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Huawei seeks closer ties with Japan after creating 46,000 jobs amid plan to spend USD 10 billion

Huawei created over 46,000 jobs in Japan last year, both directly and indirectly through local partnership deals, according to an Oxford Economics report.

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Huawei Technologies is turning to Japan to bolster its supply chain and deepen research links as China’s telecoms giant attempts to shift its dependence away from the US, its biggest supplier, where it has been blacklisted.

Parts procured from Japanese companies are set to total YEN 1.1 trillion (USD 10 billion) in 2019, on par with the amount spent in the US last year, according to comments by chairman Liang Hua on Thursday.

Speaking to a gathering of executives and scholars from Japan’s top firms and universities in Tokyo, Liang said he expected procurement and cooperation with Japan on developing next-generation technologies to increase in future.

Huawei and Japanese companies are in a “mutually complementary relationship,” Liang said at the briefing, a transcript of which was verified by the company. “Japan is a very important market for Huawei and plays an important role in the supply chain.”

Huawei created over 46,000 jobs in Japan last year, both directly and indirectly through local partnership deals, according to a recent Oxford Economics report on the company’s economic impact in the country. Liang’s friendly comments and visit to Japan come after Washington added Huawei to its Entity List in May, restricting the Shenzhen-based company’s access to American-origin technologies such as software and semiconductors.

The US government has given Huawei some breathing space though, and this week began issuing licenses for some companies to supply goods to the Shenzhen-based company, according to several media reports. The news came as US President Donald Trump closes in on a partial trade deal with Chinese President Xi Jinping.

Huawei Technologies is turning to Japan to bolster its supply chain and deepen research links as China’s telecoms giant attempts to shift its dependence away from the US, its biggest supplier, where it has been blacklisted.

Parts procured from Japanese companies are set to total YEN 1.1 trillion (USD 10 billion) in 2019, on par with the amount spent in the US last year, according to comments by chairman Liang Hua on Thursday.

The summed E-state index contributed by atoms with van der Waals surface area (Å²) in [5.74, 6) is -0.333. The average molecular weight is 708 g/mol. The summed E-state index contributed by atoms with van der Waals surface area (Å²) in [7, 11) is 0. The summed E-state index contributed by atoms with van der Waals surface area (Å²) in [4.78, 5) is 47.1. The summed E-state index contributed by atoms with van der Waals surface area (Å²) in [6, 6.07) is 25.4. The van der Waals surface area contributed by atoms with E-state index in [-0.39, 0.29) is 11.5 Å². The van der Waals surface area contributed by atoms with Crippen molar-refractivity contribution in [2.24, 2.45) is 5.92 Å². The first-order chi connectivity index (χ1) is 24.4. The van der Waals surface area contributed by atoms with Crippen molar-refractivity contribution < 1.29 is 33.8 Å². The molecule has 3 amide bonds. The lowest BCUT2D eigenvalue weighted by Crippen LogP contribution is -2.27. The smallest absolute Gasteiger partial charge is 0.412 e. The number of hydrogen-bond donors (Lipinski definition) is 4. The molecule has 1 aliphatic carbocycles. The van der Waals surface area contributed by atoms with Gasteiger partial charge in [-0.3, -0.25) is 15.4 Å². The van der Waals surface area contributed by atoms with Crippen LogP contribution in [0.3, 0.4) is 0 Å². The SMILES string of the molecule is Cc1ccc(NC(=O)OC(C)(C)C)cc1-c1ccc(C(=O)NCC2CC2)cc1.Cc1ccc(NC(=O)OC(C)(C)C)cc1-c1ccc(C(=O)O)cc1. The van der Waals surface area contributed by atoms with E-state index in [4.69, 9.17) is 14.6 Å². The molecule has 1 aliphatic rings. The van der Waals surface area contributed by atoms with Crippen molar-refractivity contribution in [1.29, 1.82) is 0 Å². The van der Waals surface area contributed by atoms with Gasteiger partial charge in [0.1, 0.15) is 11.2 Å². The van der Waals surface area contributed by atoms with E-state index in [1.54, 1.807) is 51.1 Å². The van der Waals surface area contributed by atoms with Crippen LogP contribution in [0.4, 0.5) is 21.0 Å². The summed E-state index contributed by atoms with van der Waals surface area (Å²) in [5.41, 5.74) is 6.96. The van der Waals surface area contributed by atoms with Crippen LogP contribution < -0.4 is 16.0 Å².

Speaking to a gathering of executives and scholars from Japan’s top firms and universities in Tokyo, Liang said he expected procurement and cooperation with Japan on developing next-generation technologies to increase in future.

Huawei and Japanese companies are in a “mutually complementary relationship,” Liang said at the briefing, a transcript of which was verified by the company. “Japan is a very important market for Huawei and plays an important role in the supply chain.”

Huawei created over 46,000 jobs in Japan last year, both directly and indirectly through local partnership deals, according to a recent Oxford Economics report on the company’s economic impact in the country. Liang’s friendly comments and visit to Japan come after Washington added Huawei to its Entity List in May, restricting the Shenzhen-based company’s access to American-origin technologies such as software and semiconductors.

The US government has given Huawei some breathing space though, and this week began issuing licences for some companies to supply goods to the Shenzhen-based company, according to several media reports. The news came as US President Donald Trump closes in on a partial trade deal with Chinese President Xi Jinping.

Since being blacklisted, Huawei has been granted a series of 90-day license extensions by the US, designed to minimize the immediate impact on US suppliers and network customers.

Liang said that free trade was an “irreversible trend” and that the world cannot be divided, in his briefing on Thursday. Nevertheless, there are fears that a permanent ban on Huawei in overseas markets could harm economic growth.

According to a separate Oxford Economics study, Huawei boosted Europe’s economy by 12.8 billion euros via its economic activity in 2018, along with the creation of nearly 170,000 jobs either directly or through the supply chain.

“We are making a sizeable contribution to the EU economy, helping Europe improve productive capacity and ensuring its firms and industries are not left behind by the pace of digital transformation,” said the company in a statement following the report’s release earlier this month. “Our aim now is to help the European Commission achieve its goal of making Europe fit for the digital age.”

This article first appeared on the South China Morning Post.